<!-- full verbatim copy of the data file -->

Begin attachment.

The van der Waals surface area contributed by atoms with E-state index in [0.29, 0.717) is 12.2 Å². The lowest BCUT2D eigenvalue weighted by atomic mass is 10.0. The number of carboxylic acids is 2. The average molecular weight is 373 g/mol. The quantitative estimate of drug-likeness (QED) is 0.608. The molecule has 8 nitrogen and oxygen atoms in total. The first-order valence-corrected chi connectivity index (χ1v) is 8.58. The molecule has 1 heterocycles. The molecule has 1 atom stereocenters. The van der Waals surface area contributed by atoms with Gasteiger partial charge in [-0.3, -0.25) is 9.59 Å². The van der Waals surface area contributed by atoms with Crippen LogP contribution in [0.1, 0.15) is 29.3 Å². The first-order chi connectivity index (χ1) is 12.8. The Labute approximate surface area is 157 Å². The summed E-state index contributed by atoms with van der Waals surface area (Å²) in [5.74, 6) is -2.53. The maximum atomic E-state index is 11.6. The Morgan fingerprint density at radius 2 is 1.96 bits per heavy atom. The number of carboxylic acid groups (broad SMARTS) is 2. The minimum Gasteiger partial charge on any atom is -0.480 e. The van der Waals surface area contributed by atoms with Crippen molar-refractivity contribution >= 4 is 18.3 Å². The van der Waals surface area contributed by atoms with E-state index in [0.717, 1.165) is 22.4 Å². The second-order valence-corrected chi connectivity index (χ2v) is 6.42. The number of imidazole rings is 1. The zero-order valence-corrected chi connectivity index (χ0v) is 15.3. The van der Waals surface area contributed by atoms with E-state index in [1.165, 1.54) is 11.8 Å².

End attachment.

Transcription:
The van der Waals surface area contributed by atoms with E-state index in [0.29, 0.717) is 12.2 Å². The lowest BCUT2D eigenvalue weighted by atomic mass is 10.0. The number of carboxylic acids is 2. The average molecular weight is 373 g/mol. The quantitative estimate of drug-likeness (QED) is 0.608. The molecule has 8 nitrogen and oxygen atoms in total. The first-order valence-corrected chi connectivity index (χ1v) is 8.58. The molecule has 1 heterocycles. The molecule has 1 atom stereocenters. The van der Waals surface area contributed by atoms with Gasteiger partial charge in [-0.3, -0.25) is 9.59 Å². The van der Waals surface area contributed by atoms with Crippen LogP contribution in [0.1, 0.15) is 29.3 Å². The first-order chi connectivity index (χ1) is 12.8. The Labute approximate surface area is 157 Å². The summed E-state index contributed by atoms with van der Waals surface area (Å²) in [5.74, 6) is -2.53. The maximum atomic E-state index is 11.6. The Morgan fingerprint density at radius 2 is 1.96 bits per heavy atom. The number of carboxylic acid groups (broad SMARTS) is 2. The minimum Gasteiger partial charge on any atom is -0.480 e. The van der Waals surface area contributed by atoms with Crippen molar-refractivity contribution >= 4 is 18.3 Å². The van der Waals surface area contributed by atoms with E-state index in [0.717, 1.165) is 22.4 Å². The second-order valence-corrected chi connectivity index (χ2v) is 6.42. The number of imidazole rings is 1. The zero-order valence-corrected chi connectivity index (χ0v) is 15.3. The van der Waals surface area contributed by atoms with E-state index in [1.165, 1.54) is 11.8 Å².